Rep. Jim Jordan Says GOP Will Have to Move ‘As a Conference’ on Mayorkas Impeachment

Ryan Morgan
By Ryan Morgan
February 3, 2023Politics
Rep. Jim Jordan Says GOP Will Have to Move ‘As a Conference’ on Mayorkas Impeachment
Rep. Jim Jordan (R-Ohio) speaks during the House Judiciary Committee hearing on Policing Practices and Law Enforcement Accountability at the U.S. Capitol in Washington on June 10, 2020. (Michael Reynolds/Pool/Getty Images)

Several Republicans in the House of Representatives are calling for Homeland Security Secretary Alejandro Mayorkas to be impeached, but House Judiciary Committee Chairman Jim Jordan (R-Ohio) said the whole Republican conference will have to decide together on whether to proceed against the Biden appointee.

“I think [impeachment is] a decision we’ll make as Republicans on the committee and as a conference,” Jordan told NTD on Thursday.

In January, Rep. Pat Fallon (R-Texas) introduced a resolution to begin the impeachment process. In the first impeachment article, Fallon argued that Mayorkas had illegally implemented catch-and-release directives and, through his leadership, “recklessly released” more than 1,000,000 illegal immigrants into the United States.

Fallon brought an additional impeachment charge alleging Mayorkas had perjured himself when he told Congress, under oath, that the Department of Homeland Security (DHS) has maintained “operational control” over the security of the U.S. border. In a third impeachment charge, Fallon accused Mayorkas of having slandered U.S. Border Patrol agents with his comments about allegations they had whipped illegal immigrants who attempted to cross the border.

Judiciary Committee Reps. Jeff Van Drew (R-N.J.) and Andy Biggs (R-Ariz.) voiced their support for impeaching Mayorkas after a committee hearing on Wednesday.

Jordan told NTD he hasn’t called for Mayorkas’s impeachment but said the secretary “certainly warrants it.”

“But whether we will, you know, move in that direction is going to be determined by Republican members of the Judiciary Committee, in consultation with the speaker and the Republican conference,” he said.

While Jordan favors impeaching Mayorkas, at least one Republican on his committee has said Mayorkas’s actions haven’t met the threshold for impeachment.

Rep. Ken Buck (R-Colo.) told NTD on Wednesday that he doesn’t believe Mayorkas has yet committed a high crime or misdemeanor and instead called for Republicans to invoke the Holman rule to cut the secretary’s salary.

Democrats on the committee defended Mayorkas’s record on the job.

“This whole nonsense about the open border, that the Biden administration is open border, it’s just not true,” Rep. Jerrold Nadler (D-N.Y.), the top Democrat on the Judiciary Committee, told NTD.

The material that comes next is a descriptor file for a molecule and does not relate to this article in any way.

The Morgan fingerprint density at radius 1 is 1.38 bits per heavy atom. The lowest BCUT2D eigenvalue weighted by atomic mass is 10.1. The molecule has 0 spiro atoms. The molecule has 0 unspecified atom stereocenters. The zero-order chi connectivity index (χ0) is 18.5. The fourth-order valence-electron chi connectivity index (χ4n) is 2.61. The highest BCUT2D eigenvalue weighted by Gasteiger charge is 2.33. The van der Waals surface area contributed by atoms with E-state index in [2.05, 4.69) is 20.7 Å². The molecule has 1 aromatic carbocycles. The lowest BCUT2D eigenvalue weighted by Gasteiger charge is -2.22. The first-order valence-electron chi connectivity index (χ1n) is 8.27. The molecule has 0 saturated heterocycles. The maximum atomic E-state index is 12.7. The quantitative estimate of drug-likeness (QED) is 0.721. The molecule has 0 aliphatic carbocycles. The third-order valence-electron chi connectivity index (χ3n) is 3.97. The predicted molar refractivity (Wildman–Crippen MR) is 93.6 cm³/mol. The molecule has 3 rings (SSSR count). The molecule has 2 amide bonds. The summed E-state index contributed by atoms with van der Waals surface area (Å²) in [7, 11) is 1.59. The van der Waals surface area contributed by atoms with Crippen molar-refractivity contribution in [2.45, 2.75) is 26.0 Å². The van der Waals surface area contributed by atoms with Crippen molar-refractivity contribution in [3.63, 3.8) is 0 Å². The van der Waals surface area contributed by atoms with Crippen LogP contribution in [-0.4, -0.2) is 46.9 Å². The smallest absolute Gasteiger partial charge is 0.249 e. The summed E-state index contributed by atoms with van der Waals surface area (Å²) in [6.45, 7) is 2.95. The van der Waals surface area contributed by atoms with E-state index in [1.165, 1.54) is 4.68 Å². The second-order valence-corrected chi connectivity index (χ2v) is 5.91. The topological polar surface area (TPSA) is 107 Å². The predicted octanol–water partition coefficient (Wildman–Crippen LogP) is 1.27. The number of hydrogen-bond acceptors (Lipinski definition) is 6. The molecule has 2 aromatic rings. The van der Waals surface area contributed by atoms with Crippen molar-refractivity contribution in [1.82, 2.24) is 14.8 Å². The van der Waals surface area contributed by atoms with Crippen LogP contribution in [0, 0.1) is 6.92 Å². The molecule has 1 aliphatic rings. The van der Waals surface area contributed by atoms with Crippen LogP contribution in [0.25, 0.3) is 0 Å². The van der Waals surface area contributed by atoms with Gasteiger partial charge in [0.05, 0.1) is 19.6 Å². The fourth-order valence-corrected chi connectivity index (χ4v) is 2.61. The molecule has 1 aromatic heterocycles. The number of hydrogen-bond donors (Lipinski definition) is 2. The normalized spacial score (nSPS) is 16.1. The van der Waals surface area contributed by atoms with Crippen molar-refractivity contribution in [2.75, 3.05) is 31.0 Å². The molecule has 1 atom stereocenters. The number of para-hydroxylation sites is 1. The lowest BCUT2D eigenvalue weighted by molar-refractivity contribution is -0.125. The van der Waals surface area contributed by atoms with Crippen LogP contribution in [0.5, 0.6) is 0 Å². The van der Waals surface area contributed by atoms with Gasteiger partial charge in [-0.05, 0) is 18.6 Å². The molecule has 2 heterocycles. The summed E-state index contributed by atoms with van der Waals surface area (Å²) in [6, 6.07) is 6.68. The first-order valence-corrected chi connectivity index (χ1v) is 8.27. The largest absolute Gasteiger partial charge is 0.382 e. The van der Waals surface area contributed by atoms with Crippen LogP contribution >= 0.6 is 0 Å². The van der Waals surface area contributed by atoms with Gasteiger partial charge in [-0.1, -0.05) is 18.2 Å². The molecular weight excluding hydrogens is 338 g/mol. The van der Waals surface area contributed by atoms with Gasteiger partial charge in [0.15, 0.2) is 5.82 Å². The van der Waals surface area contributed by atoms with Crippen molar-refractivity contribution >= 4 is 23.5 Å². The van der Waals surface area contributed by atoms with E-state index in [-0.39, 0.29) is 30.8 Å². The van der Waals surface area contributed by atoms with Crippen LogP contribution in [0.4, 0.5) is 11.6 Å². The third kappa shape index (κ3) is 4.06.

Rep. Zoe Lofgren (D-Calif.) agreed, saying, “I think it’s pretty clearly, from what my colleagues across the aisle have said, this is to make a political point, not to actually examine the facts.”

Currently, Republicans control 222 seats in the House of Representatives while Democrats hold 212 seats. The House Republican conference would need to muster virtually all of its members to support impeaching Mayorkas. The effort would then face longer odds in the Democrat-controlled Senate, where two-thirds of the body would be needed to convict Mayorkas and remove him from office.

Jordan Weighs In on Biden, Trump Classified Documents Cases

As the chair of the Judiciary Committee, Jordan is leading several oversight investigations into the Biden administration, including the recent discoveries of classified documents at President Joe Biden’s private residence and former office space.

Some of Biden’s supporters have sought to establish a distinction between how Biden handled the classified documents and how former President Donald Trump handled the classified documents found at his Mar-a-Lago home. In a Jan. 17 call with reporters, White House spokesman Ian Sams said the Biden team had handled his classified information “the right way” by immediately notifying authorities after they discovered potentially classified documents at Biden’s home and office.

Sams described Republican investigative efforts as “political stunts” and criticized them for seeking investigations of Biden after having defended former President Donald Trump when FBI agents raided his home for classified documents in August.

Jordan responded to such defenses from Biden’s supporters by noting a recent Washington Post article claiming “Biden’s attorneys and Justice Department investigators both thought they had a shared understanding about keeping the matter quiet.”

The first classified documents were found in Biden’s old office space at the Penn Biden Center on Nov. 2, just days before the 2022 midterm elections. Neither the Biden White House nor the Department of Justice mentioned that discovery until Jan. 9, 2023, over two months after the midterm elections. When the Biden White House revealed, on Jan. 9, that potentially classified documents were found at the Penn Biden Center, they did not mention the fact that a subsequent search of Biden’s Wilmington, Delaware, home had uncovered additional classified documents in December.

Jordan said it was wrong for the DOJ to have its alleged “shared understanding” with the Biden team about its classified documents case “when in fact they had this very public raid, as you all remember, 91 days before the midterm election at President Trump’s house.”

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